Buying and selling homes has never been so easy. But that doesn’t mean real estate agents are a thing of the past! Join us this week as we speak with Mike DelPrete, an internationally recognized expert and thought-leader in real estate tech. Mike has traveled the world forging relationships with leading property portals and real estate tech startups, gathering first-hand knowledge and insights on tech trends and themes. This episode, he shares some of the most exciting innovations in real estate – including iBuying – as well as the unintended ways these new models are impacting property markets. EPISODE QUOTES: On the impact of innovative real estate strategies… [00:04:39] “If you wanna sell your home, you consider an iBuyer. If you wanna buy a home, you consider a power buyer. And these are companies that are trying to empower home buyers with more superpowers to be able to get the home they want. And they do so through two methods. One is cash offers, and the second is buy before you sell.” [00:01:56] “Open Door, the largest iBuyer, has around 1.3% market share, which sounds, you know, that's a small number. But the U.S. residential real estate market is huge. So 1% market share is pretty significant. That's tens of thousands of houses every year. So it's worth paying attention to.” On the unintended consequences of these new models… [00:16:36] “iBuyers are selling a certain percentage of their homes directly to institutional investors… They're sucking up houses from the market. They're buying them from people who want to sell. And then they're putting some of those back on the market, but they're also selling some of them directly to institutional investors, which are Wall Street companies who are renting those out. So that's a decision that's been taken away from homeowners and communities.” [00:18:09] “They can decide who they sell it to. They can keep it off the market, make it exclusive. They could just send an email to everybody on their mailing list and say, ‘Hey, we’ve noticed you've toured an open door home in the past. Here's a house for you.’” On the value of real estate agents (still)… [00:21:46] “Real estate is probably the largest transaction that somebody will undertake in their lifetime. So you have this idea of loss aversion, right? Which is that as human beings, we are wired to be conservative.” [00:22:43] “What's the potential downside of making a mistake buying or selling a home? It's tens of thousands of dollars monetarily, but not just that… The potential downside of choosing to purchase the wrong home or selling your existing home, you know, the wrong way is huge. So when the downside is really big, that's when people want expert advisors. They want insurance for someone to hold their hand through the process.”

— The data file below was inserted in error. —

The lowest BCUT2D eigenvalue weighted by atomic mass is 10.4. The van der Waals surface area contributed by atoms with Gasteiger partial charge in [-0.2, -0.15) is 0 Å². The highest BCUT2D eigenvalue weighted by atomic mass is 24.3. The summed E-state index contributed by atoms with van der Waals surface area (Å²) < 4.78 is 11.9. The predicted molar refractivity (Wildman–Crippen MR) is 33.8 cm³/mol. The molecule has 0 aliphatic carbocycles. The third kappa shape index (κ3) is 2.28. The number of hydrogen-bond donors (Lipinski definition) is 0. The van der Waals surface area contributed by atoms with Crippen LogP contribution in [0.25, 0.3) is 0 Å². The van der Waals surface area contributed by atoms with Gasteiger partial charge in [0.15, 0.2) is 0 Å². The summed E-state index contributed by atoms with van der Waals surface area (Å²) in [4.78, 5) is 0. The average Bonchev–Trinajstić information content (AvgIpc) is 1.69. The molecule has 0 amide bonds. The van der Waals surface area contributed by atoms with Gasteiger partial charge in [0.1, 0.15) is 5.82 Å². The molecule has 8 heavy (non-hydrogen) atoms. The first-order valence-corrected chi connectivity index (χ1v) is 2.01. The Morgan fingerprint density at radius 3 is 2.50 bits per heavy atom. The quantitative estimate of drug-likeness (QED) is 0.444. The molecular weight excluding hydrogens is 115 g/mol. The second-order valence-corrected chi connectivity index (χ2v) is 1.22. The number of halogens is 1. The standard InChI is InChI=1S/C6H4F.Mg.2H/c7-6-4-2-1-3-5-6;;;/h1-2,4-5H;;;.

Are you election ready? This episode, Sloan Speck joins us to talk about tax law and the many policies that Congress will have to deal with after the 2022 midterm elections.Today on the podcast, Sloan breaks down a bunch of legislation scheduled to sunset between now and 2025, the possible priorities of a Democratic- or Republican-held Congress, and who you should trust most when it comes to legal tax advice.Sloan Speck is an Associate Professor of Law at the University of Colorado Boulder. He specializes in taxation and tax policy.EPISODE QUOTES:On the challenges Congress faces this election season…[00:06:24] “There are a lot of moving pieces right now in terms of tax policy under this Congress and this president, and then the next Congress and this president. And that dynamic is gonna be really, really tough for all of these parties to work through, even if Democrats retain control.”[00:06:49] “So first is the fact that there is not a budget for next year. And there could be continuing tax work that will occur during this Congress or maybe be kicked down the road to the next Congress… [00:07:07] Second, working out stuff from the Inflation Reduction Act. And that's going to be a process that's going to take time… [00:07:23] Finally, there are all of these provisions under the Tax Cuts and Jobs Act, which was enacted in December of 2017… [00:07:31] These are going to change incentives for businesses to make investments. And those incentives may be critical at a time of significant economic uncertainty.”On what this means for businesses…[00:12:30] “There are just a ton of sunsets that happen from 2022 on through 2026, and these changes are going to cause a lot of dislocation for different businesses. They're using these tax benefits, or subject to these tax detriments, as they shift over time.”On how to prepare for tax uncertainty… [00:18:16] “Really the person to talk to is your tax advisor and to really hammer out which these provisions apply to you, and what the changes might be, and what that might mean for your business and for your personal life.”[00:23:10] “One thing about the uncertainty related to tax law, is that it's a constant challenge to the way people do things. And it's an opportunity to rethink those prior practices and those prior pathways and really come up with something that's unique and focused on the business goals that you have in mind – and that is flexible enough to accommodate some of the choices that Congress may or may not make in the next, six months, or three years, or four years…[00:23:40] There's also an opportunity for taxpayers, and for businesses, to really address how they do things in an environment where it's important to be flexible and responsive to changes in law.”SHOW LINKS: Guest’s Profile:Sloan Speck Profile at Leeds School of Business